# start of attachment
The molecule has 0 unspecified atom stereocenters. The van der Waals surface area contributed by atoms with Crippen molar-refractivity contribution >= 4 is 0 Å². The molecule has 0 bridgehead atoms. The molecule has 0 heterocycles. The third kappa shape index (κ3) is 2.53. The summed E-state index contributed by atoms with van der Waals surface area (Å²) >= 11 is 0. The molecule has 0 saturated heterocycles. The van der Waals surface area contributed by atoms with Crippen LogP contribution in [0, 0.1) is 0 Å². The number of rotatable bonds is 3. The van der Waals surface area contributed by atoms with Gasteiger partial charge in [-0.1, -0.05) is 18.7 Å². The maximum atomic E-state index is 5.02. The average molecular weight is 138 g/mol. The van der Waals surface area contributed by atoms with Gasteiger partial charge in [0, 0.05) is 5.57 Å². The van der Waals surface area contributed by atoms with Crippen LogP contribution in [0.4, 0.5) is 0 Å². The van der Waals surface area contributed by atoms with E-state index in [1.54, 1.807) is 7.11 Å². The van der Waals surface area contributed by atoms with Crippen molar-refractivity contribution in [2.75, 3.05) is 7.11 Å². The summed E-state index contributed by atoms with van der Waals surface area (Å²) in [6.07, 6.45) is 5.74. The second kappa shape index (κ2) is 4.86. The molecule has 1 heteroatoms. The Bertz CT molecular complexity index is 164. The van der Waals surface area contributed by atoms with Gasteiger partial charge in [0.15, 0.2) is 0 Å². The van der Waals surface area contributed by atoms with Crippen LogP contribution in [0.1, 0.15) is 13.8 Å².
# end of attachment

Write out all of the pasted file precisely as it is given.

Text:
The molecule has 0 unspecified atom stereocenters. The van der Waals surface area contributed by atoms with Crippen molar-refractivity contribution >= 4 is 0 Å². The molecule has 0 bridgehead atoms. The molecule has 0 heterocycles. The third kappa shape index (κ3) is 2.53. The summed E-state index contributed by atoms with van der Waals surface area (Å²) >= 11 is 0. The molecule has 0 saturated heterocycles. The van der Waals surface area contributed by atoms with Crippen LogP contribution in [0, 0.1) is 0 Å². The number of rotatable bonds is 3. The van der Waals surface area contributed by atoms with Gasteiger partial charge in [-0.1, -0.05) is 18.7 Å². The maximum atomic E-state index is 5.02. The average molecular weight is 138 g/mol. The van der Waals surface area contributed by atoms with Gasteiger partial charge in [0, 0.05) is 5.57 Å². The van der Waals surface area contributed by atoms with Crippen LogP contribution in [0.4, 0.5) is 0 Å². The van der Waals surface area contributed by atoms with E-state index in [1.54, 1.807) is 7.11 Å². The van der Waals surface area contributed by atoms with Crippen molar-refractivity contribution in [2.75, 3.05) is 7.11 Å². The summed E-state index contributed by atoms with van der Waals surface area (Å²) in [6.07, 6.45) is 5.74. The second kappa shape index (κ2) is 4.86. The molecule has 1 heteroatoms. The Bertz CT molecular complexity index is 164. The van der Waals surface area contributed by atoms with Gasteiger partial charge in [0.15, 0.2) is 0 Å². The van der Waals surface area contributed by atoms with Crippen LogP contribution in [0.1, 0.15) is 13.8 Å².